Ever think regular soccer games are filled with too many rules and metrosexual underwear models that fall over writhing in “pain” at the slightest touch?
Here’s a solution for you: bubble soccer, a creation that turns “The Beautiful Game” into “The Most Entertaining Semi-Violent Game Ever.” The sport, which first started in Europe, is already popular in Japan and is steadily gaining traction in North America as leagues pop up around the continent. Besides playing for fun, it’s also becoming popular as a team-building event, which isn’t really surprising considering the playful insanity of it all.
The basic goal of the game remains the same as regular soccer (or football, for the rest of the world that isn’t the U.S. or Canada): two teams face off against each other and try to kick a ball into the opponent’s net. But, that’s about where all the similarities end and the real fun begins—all players must wear a giant inflated bubble made of clear plastic while playing. Each one is roughly five feet across, weighs about 26 pounds, and has two shoulder straps on the inside so the bubble can be worn like a backpack.
The bubble eliminates the chance for any fancy footwork or the possibility of a handball and opens the door for the game to become as high-impact as ice hockey. A popular defence strategy bound to piss off your opponents is to run into them as hard as you can and knock them over, taking them out of action as they try to get back on their feet.
“It’s interesting because you can hit people as hard as you want and you don’t really have to worry about injuring them or yourself,” first-time player Kevin Da Ponte said after an Aug. 17 tournament organized by GTA Bubble Soccer, a new bubble soccer league based in Toronto. “It was just pure chaos at the beginning.”
The hit, as well as the aftermath, is thoroughly entertaining for spectators. Players bounce off each other like pinball, and getting up isn’t as easy as it sounds—a lot of first-timers have to roll around like an over-turned turtle until they gain enough momentum to throw themselves back into standing position. Matches aren’t stopped when someone falls over, so it’s not uncommon to have several players flailing about uselessly at any given point during a game.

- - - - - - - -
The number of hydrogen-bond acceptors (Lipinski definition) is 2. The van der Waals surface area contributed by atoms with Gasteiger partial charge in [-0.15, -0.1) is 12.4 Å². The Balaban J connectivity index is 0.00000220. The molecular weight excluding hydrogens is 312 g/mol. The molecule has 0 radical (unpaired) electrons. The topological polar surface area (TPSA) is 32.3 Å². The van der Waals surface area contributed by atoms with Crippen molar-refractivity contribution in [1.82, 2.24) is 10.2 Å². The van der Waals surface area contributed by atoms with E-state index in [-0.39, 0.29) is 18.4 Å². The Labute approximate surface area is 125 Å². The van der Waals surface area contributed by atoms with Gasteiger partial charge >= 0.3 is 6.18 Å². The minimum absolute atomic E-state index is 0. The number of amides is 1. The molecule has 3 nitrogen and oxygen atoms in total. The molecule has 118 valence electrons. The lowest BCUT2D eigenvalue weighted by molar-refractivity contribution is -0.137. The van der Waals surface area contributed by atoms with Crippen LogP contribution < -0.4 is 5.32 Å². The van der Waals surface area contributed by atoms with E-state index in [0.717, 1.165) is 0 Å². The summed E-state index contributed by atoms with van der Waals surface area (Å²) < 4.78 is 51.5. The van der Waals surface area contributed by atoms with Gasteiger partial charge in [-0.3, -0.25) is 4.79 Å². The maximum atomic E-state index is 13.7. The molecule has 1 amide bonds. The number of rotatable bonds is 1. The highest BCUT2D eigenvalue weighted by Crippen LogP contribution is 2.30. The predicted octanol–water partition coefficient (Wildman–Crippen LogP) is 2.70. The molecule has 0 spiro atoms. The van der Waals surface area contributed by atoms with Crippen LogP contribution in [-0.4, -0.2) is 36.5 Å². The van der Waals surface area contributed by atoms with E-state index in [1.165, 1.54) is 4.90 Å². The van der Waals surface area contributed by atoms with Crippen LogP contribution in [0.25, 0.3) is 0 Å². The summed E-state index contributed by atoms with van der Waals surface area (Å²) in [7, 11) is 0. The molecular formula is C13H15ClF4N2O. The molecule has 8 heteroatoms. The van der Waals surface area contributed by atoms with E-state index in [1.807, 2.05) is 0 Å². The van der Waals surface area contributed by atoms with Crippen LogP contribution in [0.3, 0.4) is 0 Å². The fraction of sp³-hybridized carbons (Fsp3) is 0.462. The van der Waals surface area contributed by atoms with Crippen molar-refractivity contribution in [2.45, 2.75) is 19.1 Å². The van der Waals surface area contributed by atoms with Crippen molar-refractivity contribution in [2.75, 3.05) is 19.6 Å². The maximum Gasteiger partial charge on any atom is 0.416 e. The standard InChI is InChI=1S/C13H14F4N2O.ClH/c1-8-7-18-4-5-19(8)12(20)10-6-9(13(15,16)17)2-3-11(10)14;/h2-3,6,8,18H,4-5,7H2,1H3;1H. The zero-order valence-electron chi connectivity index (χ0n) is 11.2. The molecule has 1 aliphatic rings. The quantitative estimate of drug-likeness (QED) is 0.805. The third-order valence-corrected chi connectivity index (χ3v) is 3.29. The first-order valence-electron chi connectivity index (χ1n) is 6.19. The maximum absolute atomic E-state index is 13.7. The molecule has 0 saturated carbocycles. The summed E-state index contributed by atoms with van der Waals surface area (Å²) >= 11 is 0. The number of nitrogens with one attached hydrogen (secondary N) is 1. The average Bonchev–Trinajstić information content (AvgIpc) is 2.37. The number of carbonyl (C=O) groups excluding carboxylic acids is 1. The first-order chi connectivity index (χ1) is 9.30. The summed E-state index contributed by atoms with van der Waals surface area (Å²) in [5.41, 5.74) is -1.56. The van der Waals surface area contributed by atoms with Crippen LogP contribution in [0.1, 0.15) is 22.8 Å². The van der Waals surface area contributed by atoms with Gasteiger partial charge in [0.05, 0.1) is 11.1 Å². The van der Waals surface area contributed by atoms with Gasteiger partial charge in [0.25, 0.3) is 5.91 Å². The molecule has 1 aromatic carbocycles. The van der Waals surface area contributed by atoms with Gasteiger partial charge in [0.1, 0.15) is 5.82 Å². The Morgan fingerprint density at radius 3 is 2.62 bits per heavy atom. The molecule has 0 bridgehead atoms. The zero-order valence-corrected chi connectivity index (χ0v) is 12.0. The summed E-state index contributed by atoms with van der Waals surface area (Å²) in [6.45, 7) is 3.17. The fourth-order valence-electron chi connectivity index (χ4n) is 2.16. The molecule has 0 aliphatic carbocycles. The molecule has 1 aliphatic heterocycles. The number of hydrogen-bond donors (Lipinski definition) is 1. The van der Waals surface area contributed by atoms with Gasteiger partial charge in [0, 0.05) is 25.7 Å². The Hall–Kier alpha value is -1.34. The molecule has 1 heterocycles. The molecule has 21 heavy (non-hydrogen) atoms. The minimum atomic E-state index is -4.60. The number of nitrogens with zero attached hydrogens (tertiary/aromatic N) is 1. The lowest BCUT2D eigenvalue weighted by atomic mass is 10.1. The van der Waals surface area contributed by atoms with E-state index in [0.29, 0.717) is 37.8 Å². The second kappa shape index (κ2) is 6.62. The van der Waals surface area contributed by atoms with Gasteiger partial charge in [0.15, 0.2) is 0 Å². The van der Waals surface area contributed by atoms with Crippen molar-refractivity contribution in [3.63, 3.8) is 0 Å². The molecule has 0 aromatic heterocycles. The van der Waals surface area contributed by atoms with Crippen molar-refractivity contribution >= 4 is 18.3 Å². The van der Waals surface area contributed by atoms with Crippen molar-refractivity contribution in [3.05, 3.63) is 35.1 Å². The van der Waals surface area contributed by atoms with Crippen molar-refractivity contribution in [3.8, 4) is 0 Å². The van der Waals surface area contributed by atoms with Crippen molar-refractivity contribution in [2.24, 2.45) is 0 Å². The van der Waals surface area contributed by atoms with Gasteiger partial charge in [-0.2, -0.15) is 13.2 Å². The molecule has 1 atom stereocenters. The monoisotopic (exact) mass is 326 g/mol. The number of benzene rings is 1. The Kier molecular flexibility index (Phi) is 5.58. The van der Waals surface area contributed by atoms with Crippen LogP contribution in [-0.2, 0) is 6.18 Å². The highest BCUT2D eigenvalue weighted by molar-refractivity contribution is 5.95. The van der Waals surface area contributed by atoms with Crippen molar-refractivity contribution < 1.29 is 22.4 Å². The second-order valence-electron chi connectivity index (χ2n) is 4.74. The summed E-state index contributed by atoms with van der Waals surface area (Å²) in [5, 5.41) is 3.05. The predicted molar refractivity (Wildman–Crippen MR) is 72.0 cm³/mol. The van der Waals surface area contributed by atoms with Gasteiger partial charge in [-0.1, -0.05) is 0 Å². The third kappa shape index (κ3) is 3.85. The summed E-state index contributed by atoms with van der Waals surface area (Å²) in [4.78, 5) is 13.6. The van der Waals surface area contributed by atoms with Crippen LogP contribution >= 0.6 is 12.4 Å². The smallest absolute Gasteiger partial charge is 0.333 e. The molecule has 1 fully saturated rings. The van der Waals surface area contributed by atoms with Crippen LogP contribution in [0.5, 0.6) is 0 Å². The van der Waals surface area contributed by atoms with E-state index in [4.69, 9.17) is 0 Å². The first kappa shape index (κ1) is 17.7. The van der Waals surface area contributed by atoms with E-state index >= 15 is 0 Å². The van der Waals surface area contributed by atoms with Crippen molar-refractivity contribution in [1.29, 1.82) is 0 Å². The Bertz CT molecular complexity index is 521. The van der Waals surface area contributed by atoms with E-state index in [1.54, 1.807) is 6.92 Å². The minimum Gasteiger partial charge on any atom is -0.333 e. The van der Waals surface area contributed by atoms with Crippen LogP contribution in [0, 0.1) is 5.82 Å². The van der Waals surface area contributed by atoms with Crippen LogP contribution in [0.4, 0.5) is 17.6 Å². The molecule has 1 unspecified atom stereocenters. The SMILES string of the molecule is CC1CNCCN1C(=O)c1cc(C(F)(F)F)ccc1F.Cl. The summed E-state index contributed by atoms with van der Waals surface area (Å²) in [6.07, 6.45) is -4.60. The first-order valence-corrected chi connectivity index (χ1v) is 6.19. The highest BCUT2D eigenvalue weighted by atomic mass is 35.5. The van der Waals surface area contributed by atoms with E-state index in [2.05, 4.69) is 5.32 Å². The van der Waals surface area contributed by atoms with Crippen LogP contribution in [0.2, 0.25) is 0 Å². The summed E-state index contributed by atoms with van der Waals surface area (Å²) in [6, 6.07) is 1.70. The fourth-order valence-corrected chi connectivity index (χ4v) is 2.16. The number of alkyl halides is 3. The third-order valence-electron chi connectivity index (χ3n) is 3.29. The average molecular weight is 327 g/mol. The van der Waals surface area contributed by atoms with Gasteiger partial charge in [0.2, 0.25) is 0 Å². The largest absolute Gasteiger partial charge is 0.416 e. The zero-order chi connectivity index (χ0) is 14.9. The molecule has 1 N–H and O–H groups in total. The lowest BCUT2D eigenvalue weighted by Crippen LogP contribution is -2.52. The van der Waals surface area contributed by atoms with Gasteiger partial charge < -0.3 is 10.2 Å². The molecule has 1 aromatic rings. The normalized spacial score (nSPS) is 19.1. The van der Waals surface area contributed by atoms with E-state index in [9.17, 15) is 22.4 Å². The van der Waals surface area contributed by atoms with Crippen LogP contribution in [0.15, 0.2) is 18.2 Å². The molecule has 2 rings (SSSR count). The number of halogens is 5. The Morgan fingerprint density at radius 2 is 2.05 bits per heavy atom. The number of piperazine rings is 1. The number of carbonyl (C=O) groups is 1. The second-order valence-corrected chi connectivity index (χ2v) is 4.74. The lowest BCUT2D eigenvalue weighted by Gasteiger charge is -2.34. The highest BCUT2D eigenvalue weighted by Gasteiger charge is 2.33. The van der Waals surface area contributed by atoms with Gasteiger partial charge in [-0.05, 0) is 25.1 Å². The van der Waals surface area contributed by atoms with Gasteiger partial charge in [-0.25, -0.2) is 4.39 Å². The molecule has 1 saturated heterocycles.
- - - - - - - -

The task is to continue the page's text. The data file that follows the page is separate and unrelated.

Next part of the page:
Adding to the entertainment value of bubble soccer is the lack of structure and consistency. Since the sport doesn’t have an international governing body like FIFA (or anything that remotely resembles an international governing body at all, really), the rules of the game are flexible at best and differ wildly between leagues. The Dynamic Sport and Social Club league in San Jose plays with two 20-minutes halves and six players per team; GTA Bubble Soccer has three or four six-minute matches and four or five players. Funballz in Denmark uses regular-sized soccer nets, while Kiwi Bubble Soccer in New Zealand prefers ones that look like they’re about two feet tall. Some leagues have goalies; others say the goalie role doesn’t exist.
Just in case you actually do manage to pick some rules and stick by them, the fact that you’re looking through two layers of slightly muddy plastic and are suddenly five feet wide will probably throw you off.
“It’s a bit disorienting in the bubble,” Simon Hodge, one of the organizers of the GTA Bubble Soccer game, said. “In real soccer you know where you are at all times and you know where your teammates are, but in [the bubble], it’s a bit more of a free-for-all.”
But the all-consuming chaos that is bubble soccer is by no means a bad thing—in fact, it’s one of the cases where chaos actually makes everything more fun, and not in a demented-Joker kind of way. The sport embraces its own ridiculousness. So, if you’ve ever felt the need to run into someone at full speed but don’t enjoy excruciating pain, or just want to have a good laugh, check to see if your city has a bubble soccer league of its own. It’s impossible to be unhappy when everyone is literally bouncing around the field.